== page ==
2.2. Study Flow with Chronic Intraperitoneal Injections

This study used a broadly applied treatment, in small rodents, of chronic intraperitoneal injections [30]. We have chosen to expose mice to a three-week daily intraperitoneal injections of NaCl at volume 0.01 mL/g body weight (for scheme of study flow, see Figure 1(a)). Control mice were not treated but handled daily. Starting from the next day after this period, mice were tested in the two-day forced swim test as previously described [38, 41]. Behavioural data were scored using Noldus EthoVision XT 8.5 (Noldus Information Technology, Wageningen, Netherlands). Number of mice per group is indicated in figure legend.

Figure 1: Experimental design. (a) Schematic timeline of studies with vehicle injections, chronic delivery with food pellets of (b) imipramine and (c) new drug candidates to antidepressants experiments. i.p.: intraperitoneal injection of a vehicle; FST: forced swim test; TST: tail suspension test; DLB: dark-light box; OM: O-maze; NCT: novel cage test; OF: open field; ST: sucrose test; d: days.
2.3. Study Flow with Chronic Imipramine Delivery via Food Pellets

As a next step, we exposed mice to self-made food pellets that contained imipramine for four weeks. Prior to starting treatment, animals were balanced upon body weight. The calculation of the used concentration of imipramine in food pellets was based on a daily food intake of experimental mice that constituted  g and a desirable dosage of 7 mg/kg/day. The selection of this dose was based on previously obtained data that showed the efficacy of the dose [38] and a lack of such with chronic imipramine delivery via drinking water at a dose of 2.5 mg/kg in mice. Control mice received a regular diet. Before the start and after four weeks of dosing, all mice were tested in the sucrose preference test, O-maze test, and the dark/light box, as described elsewhere [43, 44]. After two and four weeks of dosing, locomotor activity of all mice was studied in the novel cage and open field tests, as described elsewhere [41, 42, 44]. At the end of behavioural testing, a two-day forced swim test with 6 min sessions was performed as previously described ([38, 41]; for scheme of study flow, see Figure 1(b)). Number of mice per group is indicated in figure legend.

2.4. Study Flow with Chronic Delivery via Food Pellets of New Candidates to Antidepressants

Next, we subjected mice to food pellets that contained imipramine, citalopram, celecoxib, or dicholine succinate for four weeks. Prior to starting treatment, animals were balanced upon body weight. The latter two drugs are regarded as compounds with potential antidepressant activity [39, 40, 42]. The calculation of drug concentrations was based on daily food intake of experimental mice, and desirable doses were 7 mg/kg/day, 15 mg/kg/day, 30 mg/kg, and 50 mg/kg, respectively. Control mice received regular diet. A two-day tail suspension test and a two-day forced swim test were carried out during four consecutive days after the termination of the dosing period, as described elsewhere [41, 43] (for scheme of study flow, see Figure 1(c)). Number of mice per group is indicated in figure legend.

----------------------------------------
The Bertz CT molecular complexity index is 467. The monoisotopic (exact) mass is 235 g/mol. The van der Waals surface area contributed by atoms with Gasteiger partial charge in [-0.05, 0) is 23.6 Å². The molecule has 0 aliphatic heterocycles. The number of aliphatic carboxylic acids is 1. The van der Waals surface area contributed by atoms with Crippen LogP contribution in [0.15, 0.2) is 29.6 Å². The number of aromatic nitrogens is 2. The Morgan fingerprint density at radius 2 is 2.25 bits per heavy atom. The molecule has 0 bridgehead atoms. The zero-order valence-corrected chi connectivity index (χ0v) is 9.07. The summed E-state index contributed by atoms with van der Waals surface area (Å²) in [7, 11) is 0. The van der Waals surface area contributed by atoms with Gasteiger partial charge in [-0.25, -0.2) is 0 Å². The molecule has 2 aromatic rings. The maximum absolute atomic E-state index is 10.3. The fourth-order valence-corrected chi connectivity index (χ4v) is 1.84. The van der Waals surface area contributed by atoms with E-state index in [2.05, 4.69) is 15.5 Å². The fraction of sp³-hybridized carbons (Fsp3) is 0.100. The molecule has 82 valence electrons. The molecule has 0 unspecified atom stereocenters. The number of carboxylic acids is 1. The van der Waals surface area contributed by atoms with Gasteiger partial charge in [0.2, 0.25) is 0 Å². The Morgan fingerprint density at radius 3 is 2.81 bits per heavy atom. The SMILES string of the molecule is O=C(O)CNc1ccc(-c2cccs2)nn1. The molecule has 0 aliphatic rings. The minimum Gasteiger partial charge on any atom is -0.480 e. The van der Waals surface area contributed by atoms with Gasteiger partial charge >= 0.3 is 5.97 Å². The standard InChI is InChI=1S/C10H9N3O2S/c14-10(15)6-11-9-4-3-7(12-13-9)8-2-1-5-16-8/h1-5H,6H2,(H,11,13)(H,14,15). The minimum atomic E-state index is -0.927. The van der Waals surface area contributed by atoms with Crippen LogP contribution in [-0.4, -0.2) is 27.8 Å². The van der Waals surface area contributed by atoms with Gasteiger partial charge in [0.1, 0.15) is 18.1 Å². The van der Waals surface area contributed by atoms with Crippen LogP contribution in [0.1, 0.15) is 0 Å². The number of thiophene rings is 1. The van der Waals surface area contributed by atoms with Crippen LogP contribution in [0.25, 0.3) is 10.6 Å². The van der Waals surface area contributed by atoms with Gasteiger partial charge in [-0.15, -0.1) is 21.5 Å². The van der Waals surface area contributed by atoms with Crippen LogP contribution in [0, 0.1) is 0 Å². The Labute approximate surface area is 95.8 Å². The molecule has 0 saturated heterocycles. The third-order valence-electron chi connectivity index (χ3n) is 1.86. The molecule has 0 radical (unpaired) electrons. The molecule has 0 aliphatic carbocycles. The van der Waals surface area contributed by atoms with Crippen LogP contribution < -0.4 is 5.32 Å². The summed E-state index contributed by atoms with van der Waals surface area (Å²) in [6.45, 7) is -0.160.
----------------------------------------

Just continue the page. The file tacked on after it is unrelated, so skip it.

2.5. Preparation of Pellets

Imipramine hydrochloride (Sigma-Aldrich, Munich, Germany), citalopram (Lundbeck, Copenhagen, Denmark), or celecoxib (Pfizer, Berlin, Germany) was added to commercial chow (Mucedola SRL, Milan, Italy) that was turned to powder by a blender. Small amounts of distilled water were added, and food pellets of a similar size to commercial pellets were formed and dried overnight (16 h) at 60°. New pellets were prepared twice a week in order to refresh the food supply of experimental groups. The content of drugs was adjusted to the dose indicated above and was based on the consumption of normal diet that was averaged over 3 days. Food pellets containing dicholine succinate (Buddha Biopharma Oy Ltd., Helsinki, Finland) were prepared in a similar way, using a 7% solution of the compound; the content of drug was adjusted to the abovementioned daily dose of this drug.

2.6. Behavioural Tests
2.6.1. Forced Swim Test

The Porsolt forced swim test has been used as described elsewhere [38, 41]. Mice were subjected to two 6 min swimming sessions spaced 24 h apart in a transparent cylinder ( 17 cm) filled with water (+23°C, water height 13 cm, height of cylinder 20 cm, and illumination intensity 25 Lux). Floating behaviour was defined by the absence of any directed movements of the animals’ head and body and was scored with Noldus EthoVision XT 8.5 (Noldus Information Technology, Wageningen, Netherlands). Using this method, the latency of the first episode of floating and the duration of floating behaviour were recorded during the 6 min swimming session on Day 1 and Day 2 of the test. Latency to begin floating was scored as time between introduction of the animal into the pool and the first moment of complete immobility of the entire body for a duration of >3 seconds. The total time spent floating, number of floating episodes, mean velocity, and distance moved were scored for the entire duration of the test using posttest video footage.